ABACUS: MYSTERY OF THE BEAD
The Bead Unbaffled - An Abacus Manual

  Multiplying Negative Numbers (appendix) - Contributed by Nanami kamimura

I've examined Totton's notes on multiplying negative numbers. On reading it, I've discovered some tips, which I will show below.

The Positive Factor

Point 1: In the notes, on step 4, one must subtract the multiplier from the first digit(s) of the product. I've tried the example of -7 (3) x 9 = -63.

a. (3) x 9 = (27), the negative number at this point is -73.
b. Subtract 90 from 27

 i. A B C
      2 7
    - 9 0 ===> ??? (can't be done)
 

 ii. A B C
     1 2 7
     - 9 0
       3 7

With the numbers of the soroban showing (37), the resulting complementary number will read -63, which is exactly the answer.


But what if we turn things around: 9 x -7 (3) = -63.

(Step a is done as above.)

 ii. A B C
       2 7
     + 3? 
       5 7 ==> doesn't work because it will not show -63
 

 ii. A B C
     1 2 7
     - 7? 
       5 7 ==> this doesn't work either.

So I think, it is not the multiplier that is subtracted from the first digit(s) of the resulting product as step 4 mentioned. Instead, it is the positive factor to be subtracted from the resulting product for the problem to work.


Working with 9s

Point 2: What if the negative number starts with a 9? Unless it is a single digit or has zeros beside it (such as 90, 900, 9,000), chances are that the negative number's complementary digit is at least one digit short. For example, -93 is displayed as just (7) or -956 is displayed as (44). In multiplying, it will create problems when we go to step 4. Here's an example: -916(84) x 5 = -4,580

Step one: Place -916(84) on the soroban and 5 somewhere to the left.

Step two: Using Kojima's method for multiplication, the soroban shows (420) while the negative complementary number is -580. This is now where the entire setup gets confusing: where to subtract the 5, the positive factor. Although I would subtract five on zero, in which place I would subtract becomes a problem, especially if the complementary number is, for example -19993.


The Better Way

Here's a less confusing way. Instead of setting (84) to repsent -916, set (9084) instead; (9084) is also equal to -916 anyway, since 9's complementary negative number is zero unless it is the last digit.

Back to example from the beginning:

Step 1: Set -916(9084) on the soroban and 5 somewhere to the left.

Step 2: Using Kojima's method of multiplication, the soroban shows (45420), with the negative complementary answer would be -54580.

Step 3: Subtract 5, the positive number, from the *first digit* (in this case) of the product.

 A B C D E F
   4 5 4 2 0
  -5         ===> ??? (can't be done)
 

 A B C D E F
 1 4 5 4 2 0
  -5        
   9 5 4 2 0 ==> Its negative complementary number is -4,580, which is the answer.

 

Example 2 to further prove my point: -995(5/9005) x 6 = -5970

Step one: Place -995(5) on the soroban and 6 somewhere to the left.

Step two: Using Kojima's method for multiplication, the soroban shows (30) while the negative complementary number is -70. This is now where the entire setup gets confusing: where to subtract the 6, the positive factor. In fact, I can't locate which rod I'll subtract 6 from.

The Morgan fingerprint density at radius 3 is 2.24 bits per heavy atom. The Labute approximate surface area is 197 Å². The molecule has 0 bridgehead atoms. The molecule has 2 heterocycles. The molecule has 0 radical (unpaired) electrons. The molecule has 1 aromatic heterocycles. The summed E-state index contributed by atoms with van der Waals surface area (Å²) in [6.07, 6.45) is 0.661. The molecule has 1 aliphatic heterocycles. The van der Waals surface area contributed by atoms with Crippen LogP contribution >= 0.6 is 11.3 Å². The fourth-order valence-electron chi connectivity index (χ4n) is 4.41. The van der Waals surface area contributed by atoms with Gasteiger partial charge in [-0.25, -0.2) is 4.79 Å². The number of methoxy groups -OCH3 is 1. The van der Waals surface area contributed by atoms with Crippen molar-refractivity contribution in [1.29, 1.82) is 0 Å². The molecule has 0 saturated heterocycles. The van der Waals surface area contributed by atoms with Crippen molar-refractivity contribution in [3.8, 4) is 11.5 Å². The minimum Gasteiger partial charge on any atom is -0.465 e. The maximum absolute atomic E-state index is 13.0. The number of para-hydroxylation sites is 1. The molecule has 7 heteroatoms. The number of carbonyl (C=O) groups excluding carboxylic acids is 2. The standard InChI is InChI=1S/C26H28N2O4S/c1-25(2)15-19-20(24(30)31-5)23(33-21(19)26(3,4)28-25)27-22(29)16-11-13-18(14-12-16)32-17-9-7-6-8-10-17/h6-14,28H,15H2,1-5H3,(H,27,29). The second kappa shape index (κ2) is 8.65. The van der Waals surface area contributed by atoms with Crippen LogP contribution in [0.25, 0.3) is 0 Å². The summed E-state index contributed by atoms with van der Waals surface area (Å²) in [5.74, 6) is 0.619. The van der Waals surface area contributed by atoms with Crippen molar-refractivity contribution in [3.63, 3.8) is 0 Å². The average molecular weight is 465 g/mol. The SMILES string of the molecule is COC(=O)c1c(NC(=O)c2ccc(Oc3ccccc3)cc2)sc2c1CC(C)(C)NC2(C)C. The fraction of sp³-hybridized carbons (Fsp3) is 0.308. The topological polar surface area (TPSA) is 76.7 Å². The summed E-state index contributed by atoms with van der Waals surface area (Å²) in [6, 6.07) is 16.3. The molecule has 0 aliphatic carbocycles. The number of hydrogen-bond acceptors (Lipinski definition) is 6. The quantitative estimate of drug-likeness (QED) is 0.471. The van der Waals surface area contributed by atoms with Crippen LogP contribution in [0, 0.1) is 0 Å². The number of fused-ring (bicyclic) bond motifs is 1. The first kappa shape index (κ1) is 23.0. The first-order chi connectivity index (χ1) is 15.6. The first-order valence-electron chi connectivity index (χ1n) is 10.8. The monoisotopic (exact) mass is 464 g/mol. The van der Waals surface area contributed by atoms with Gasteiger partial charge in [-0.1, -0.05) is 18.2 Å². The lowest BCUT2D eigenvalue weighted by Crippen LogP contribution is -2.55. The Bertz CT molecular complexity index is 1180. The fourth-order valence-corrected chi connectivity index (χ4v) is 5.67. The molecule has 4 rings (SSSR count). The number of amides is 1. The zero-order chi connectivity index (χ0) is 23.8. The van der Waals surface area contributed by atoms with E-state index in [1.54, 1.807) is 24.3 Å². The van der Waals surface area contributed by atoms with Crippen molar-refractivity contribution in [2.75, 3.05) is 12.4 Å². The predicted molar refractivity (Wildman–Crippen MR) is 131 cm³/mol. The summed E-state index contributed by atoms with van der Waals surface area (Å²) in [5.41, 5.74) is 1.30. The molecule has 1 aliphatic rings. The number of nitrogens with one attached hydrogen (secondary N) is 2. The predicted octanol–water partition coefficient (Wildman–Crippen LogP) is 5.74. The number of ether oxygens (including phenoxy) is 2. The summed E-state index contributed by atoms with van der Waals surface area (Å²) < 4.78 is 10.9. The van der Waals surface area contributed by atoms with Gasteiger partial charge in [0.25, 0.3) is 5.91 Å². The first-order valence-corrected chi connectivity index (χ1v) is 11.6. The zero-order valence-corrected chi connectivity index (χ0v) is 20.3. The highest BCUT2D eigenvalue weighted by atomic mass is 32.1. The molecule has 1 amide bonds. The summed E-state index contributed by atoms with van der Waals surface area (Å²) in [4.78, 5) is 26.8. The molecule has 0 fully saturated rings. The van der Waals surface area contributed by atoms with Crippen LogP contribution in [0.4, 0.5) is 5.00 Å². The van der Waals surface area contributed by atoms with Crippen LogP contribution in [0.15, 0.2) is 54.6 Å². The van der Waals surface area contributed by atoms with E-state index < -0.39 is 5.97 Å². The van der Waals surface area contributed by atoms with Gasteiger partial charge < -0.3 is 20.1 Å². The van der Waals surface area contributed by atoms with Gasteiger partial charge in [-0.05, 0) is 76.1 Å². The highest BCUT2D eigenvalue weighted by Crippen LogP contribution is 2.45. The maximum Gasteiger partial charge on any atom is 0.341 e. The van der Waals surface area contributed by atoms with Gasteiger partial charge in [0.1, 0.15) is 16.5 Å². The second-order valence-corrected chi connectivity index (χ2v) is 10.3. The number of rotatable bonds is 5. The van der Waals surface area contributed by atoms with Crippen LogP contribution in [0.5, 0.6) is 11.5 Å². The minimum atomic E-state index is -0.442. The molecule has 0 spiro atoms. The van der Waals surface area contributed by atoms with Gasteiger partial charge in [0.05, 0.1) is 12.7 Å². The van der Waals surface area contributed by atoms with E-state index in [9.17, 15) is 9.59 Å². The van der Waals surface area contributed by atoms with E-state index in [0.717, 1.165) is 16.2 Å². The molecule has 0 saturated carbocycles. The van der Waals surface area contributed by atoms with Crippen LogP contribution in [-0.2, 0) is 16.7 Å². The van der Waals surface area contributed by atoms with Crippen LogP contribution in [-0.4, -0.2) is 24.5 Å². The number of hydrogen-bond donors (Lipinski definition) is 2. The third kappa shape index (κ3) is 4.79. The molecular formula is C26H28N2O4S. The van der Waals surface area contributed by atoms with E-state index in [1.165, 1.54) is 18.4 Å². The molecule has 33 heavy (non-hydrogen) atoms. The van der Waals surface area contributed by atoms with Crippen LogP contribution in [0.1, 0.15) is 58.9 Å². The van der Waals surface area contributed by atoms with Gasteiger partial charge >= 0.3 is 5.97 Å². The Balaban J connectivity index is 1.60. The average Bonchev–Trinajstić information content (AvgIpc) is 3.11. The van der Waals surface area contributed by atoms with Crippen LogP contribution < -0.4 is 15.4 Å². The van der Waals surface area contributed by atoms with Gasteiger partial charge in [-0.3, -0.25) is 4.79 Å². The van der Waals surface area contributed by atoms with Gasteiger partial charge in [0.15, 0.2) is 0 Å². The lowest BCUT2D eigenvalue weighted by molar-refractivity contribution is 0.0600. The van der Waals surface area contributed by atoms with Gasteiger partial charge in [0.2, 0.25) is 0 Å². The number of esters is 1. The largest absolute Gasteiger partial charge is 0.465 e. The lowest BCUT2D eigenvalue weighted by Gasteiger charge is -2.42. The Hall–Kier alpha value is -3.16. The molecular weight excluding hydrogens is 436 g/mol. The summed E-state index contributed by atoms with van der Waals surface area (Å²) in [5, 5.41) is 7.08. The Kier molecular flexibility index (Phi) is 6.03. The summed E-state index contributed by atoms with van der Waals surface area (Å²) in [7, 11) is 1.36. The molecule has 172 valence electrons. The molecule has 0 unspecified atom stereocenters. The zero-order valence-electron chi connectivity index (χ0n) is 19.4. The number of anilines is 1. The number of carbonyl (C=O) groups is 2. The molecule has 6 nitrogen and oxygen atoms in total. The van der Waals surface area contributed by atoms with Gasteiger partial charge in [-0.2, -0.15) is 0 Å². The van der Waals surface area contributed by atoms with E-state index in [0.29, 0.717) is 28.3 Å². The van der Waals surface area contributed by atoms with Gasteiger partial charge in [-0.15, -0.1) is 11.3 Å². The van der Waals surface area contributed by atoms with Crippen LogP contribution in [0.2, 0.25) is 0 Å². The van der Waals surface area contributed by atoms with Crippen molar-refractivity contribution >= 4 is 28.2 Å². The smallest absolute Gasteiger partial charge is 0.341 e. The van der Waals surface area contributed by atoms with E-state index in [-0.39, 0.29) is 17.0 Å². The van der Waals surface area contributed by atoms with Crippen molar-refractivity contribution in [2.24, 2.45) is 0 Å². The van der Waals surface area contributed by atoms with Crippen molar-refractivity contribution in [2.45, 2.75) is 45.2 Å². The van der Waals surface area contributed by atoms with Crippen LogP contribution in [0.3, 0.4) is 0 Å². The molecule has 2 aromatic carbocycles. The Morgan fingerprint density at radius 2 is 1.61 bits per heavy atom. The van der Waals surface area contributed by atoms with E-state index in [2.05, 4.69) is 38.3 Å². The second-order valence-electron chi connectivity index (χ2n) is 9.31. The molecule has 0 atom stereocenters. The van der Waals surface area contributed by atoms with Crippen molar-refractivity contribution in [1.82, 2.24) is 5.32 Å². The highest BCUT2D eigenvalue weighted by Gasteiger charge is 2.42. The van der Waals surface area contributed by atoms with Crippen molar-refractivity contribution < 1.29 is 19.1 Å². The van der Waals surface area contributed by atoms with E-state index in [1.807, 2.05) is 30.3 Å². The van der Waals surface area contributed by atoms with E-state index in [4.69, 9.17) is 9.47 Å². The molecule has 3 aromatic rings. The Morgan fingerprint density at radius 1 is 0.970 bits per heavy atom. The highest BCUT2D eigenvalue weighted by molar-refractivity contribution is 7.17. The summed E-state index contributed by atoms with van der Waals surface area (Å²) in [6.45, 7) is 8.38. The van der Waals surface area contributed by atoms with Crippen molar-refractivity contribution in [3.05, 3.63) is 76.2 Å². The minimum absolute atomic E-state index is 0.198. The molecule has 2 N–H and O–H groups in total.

Instead of setting (5) to repsent -995, set (9005) instead, since it has the same negative complement.

Back to example from the beginning:

Step 1: Set -995(9005) on the soroban and 6 somewhere to the left.

Step 2: Using Kojima's method of multiplication, the soroban shows (54030), with the negative complementary answer would be -45970.

Step 3: Subtract 6, the positive number, from the *first digit* (in this case) of the product.

 A B C D E F
   5 4 0 3 0
  -6         ===> ??? (can't be done)
 

 A B C D E F
 1 5 4 0 3 0
  -6        
   9 4 0 3 0 ==> Its negative complementary number is -5,970, which is the answer.

The point here is: To make multiplying a negative number starting with nine (but not ending in zeroes) less confusing, add to the beginning of the positive complement a 9 and the same number of zeroes as the nines in the original negative number since doing so won't affect the original value. Examples -9678=(322/90322); -9983=(17/90017)
 

Two Negative Numbers

Point 3: What if two *negative* numbers are multiplied? How would one produce a positive answer?

Since two negative factors result in a positive product, we can just convert the negative numbers into positive numbers and multiply them. But if one wants to multiply two negative numbers without converting them into positive ones, here are the steps.

Example: -78(22) x -43(57) = 3,354

Step 1: Set -78(22) on the soroban and the multiplier -43(57) somewhere to the left.

Step 2: Instead of multiplying -78 x -43, multiply (22) x (57) instead. Using Kojima's multiplication method, we get 1254. That's less our positive answer.

Step 3: This step normally tells us to subtract the positive factor. But we don't have a positive factor. So instead, subtract the two complementary numbers taken from the multiplicand and multiplier. In this case, (22) and (57) are subtracted from the first two digits of the product. It doesn't matter which complementary number goes first; the result is the same.

i. A B C D E                             A B C D E
     1 2 5 4                             1 1 2 5 4
    -2 2      ==> ???(Can't be done)==>   -2 2    
                                           9 0 5 4

ii. A B C D E
      9 0 5 4
     -5 7    
      3 3 5 4   ==> This is the answer!

The disadvantage of this method is to remember both complements. So as insurance, after setting the multiplier on the soroban, place the multiplicand to its left as a memory aid.

- NANAMI KAMIMURA

 

Abacus: Mystery of the Bead
Advanced Abacus Techniques

August, 2007
Nanami Kamimura